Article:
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Why Boats Catch Fire

One problem with a fire aboard a boat is that unlike a house where running across the street to escape the flames is an option, on a boat there’s no place to go but overboard. Unfortunately, this violates the second rule of boating: Stay with the boat. Ironically, if enough of what the boat is floating on can be brought into the boat, the fire can usually be put out. This, however, violates the first law of boating: Keep the water outside the boat.

Obviously, stopping fires from getting started in the first place is the best defense. Fortunately, the best source for learning how to prevent fires is right here at Seaworthy—our Marine Insurance claim files. The files contain hundreds of fire-related claims which Seaworthy editors have spent many hours analyzing. Here’s a rundown:

Causes of Fires Started Aboard

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  • 1) AC and DC wiring/appliance - 55%
  • 2) Engine/Transmission Overheat - 24%
  • 3) Fuel Leak - 8%
  • 4) Miscellaneous - 7%
  • 5) Unknown - 5%
  • 6) Stove - 1%

  • 1) AC and DC wiring/appliance - 55%
    DC shorts/wiring - 30%
    DC engine voltage regulator - 12%
    AC appliance/heater 4% shore power - 4%
    AC wiring/panel - 2%
    DC battery charger - 2%
    AC power surge - 1%

    If you’ve noticed a lot of wiring and electrical articles in Seaworthy over the years, now you know why; the number one cause of fires on boats are DC wiring faults. In the last issue of Seaworthy, we talked about your boat’s DC electrical system and the fact that the most common electrical problem was related to wires chafing. Many fires are started by battery cables, bilge pump wires, and even instrument wires chafing on hard objects like vibrating engines or sharp-edged bulkheads.

    Shore power can be a problem area as well; 11% of fires were started by the boat’s AC system, frequently at the shore power inlet. A few fires every year are caused by AC heaters and other household appliances that were brought on board. Electrical fires can be hard to put out because the source of the heat (a shorted wire) can reignite the fire even after a fire extinguisher has been used, which is why your boat must have a main battery switch and/or AC breaker to turn off the boat’s entire electrical system.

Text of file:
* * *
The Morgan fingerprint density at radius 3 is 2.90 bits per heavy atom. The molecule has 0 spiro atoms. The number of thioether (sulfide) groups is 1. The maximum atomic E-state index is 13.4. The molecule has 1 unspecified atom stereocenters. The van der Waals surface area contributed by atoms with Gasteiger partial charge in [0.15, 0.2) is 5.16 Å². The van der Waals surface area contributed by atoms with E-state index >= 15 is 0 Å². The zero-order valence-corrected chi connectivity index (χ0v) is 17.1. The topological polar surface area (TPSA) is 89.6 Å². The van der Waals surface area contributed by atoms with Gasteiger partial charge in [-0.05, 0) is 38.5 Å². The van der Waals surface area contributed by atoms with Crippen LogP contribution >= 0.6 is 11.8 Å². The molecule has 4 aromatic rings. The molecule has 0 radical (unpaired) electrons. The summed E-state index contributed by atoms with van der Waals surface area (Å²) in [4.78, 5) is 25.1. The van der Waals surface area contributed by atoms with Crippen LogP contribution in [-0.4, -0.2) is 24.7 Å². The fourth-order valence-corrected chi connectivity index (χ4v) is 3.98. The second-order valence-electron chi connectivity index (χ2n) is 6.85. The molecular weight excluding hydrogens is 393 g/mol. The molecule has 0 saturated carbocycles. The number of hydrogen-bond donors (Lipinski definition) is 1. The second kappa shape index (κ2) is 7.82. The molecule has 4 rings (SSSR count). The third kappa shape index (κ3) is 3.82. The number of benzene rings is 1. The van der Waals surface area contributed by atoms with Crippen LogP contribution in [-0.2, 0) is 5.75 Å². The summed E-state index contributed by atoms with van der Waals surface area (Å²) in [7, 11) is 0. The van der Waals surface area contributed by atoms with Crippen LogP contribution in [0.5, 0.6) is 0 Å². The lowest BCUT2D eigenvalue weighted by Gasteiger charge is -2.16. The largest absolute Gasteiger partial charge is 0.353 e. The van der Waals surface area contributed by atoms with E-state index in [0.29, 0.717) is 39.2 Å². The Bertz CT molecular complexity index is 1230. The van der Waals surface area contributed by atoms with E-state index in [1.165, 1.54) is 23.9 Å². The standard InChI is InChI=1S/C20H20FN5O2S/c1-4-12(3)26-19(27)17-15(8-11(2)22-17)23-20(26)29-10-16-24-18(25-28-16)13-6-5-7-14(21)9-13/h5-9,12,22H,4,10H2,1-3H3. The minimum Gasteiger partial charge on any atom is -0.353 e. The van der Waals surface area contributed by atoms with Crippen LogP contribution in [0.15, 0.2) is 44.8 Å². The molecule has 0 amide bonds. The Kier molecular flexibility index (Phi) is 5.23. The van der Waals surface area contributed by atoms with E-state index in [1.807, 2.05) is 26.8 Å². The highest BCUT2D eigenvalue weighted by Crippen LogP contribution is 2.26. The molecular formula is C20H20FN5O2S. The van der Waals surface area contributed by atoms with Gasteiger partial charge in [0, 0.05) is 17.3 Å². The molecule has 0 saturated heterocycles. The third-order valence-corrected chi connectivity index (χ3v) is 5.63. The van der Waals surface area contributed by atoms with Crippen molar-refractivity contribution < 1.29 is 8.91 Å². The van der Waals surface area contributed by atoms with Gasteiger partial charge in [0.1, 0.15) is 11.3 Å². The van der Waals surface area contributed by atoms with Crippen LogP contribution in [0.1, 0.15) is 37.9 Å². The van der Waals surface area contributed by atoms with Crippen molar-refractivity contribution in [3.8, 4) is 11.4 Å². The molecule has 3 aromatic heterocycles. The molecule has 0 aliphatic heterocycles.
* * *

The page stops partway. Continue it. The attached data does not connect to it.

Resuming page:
These wires were laying on top of the engine. Eventually, they chafed through and shorted due to the engine's vibration (Claim #9707946).
    This boat nearly burned because a corroded shore power connection overheated (Claim #9700389).

    2) Engine/Transmission Overheat - 24%
    Engine overheat - 19%
    Turbocharger overheat - 2%
    Transmission overheat - 2%
    Backfire - 1%

    Nearly a quarter of boat fires (24%) were started by propulsion systems overheating. Most frequently, an intake or exhaust cooling water passage was obstructed causing the engine to overheat and begin to melt down hoses and impellers. These fires tended to be less serious, but because of the amount of smoke they made, they got undivided attention, especially since the smoke was coming from an area with flammable fuels. Often the fires were simply smoldering rubber until someone made the mistake of opening the engine compartment and allowing fresh air to enter. The best way to put out a fire that’s in the engine compartment is to have an automatic extinguisher system do it for you. If you don’t have an automatic system, the next best course of action is to shut down the engine and use an extinguisher in a fireport if your boat has one; if not, crack open the hatch and discharge the extinguisher. Keeping the water intake lines and especially the exhaust manifolds and risers free of obstructions (weeds in the intake, rust in the exhaust) and replacing worn pump impellers will prevent most overheating fires.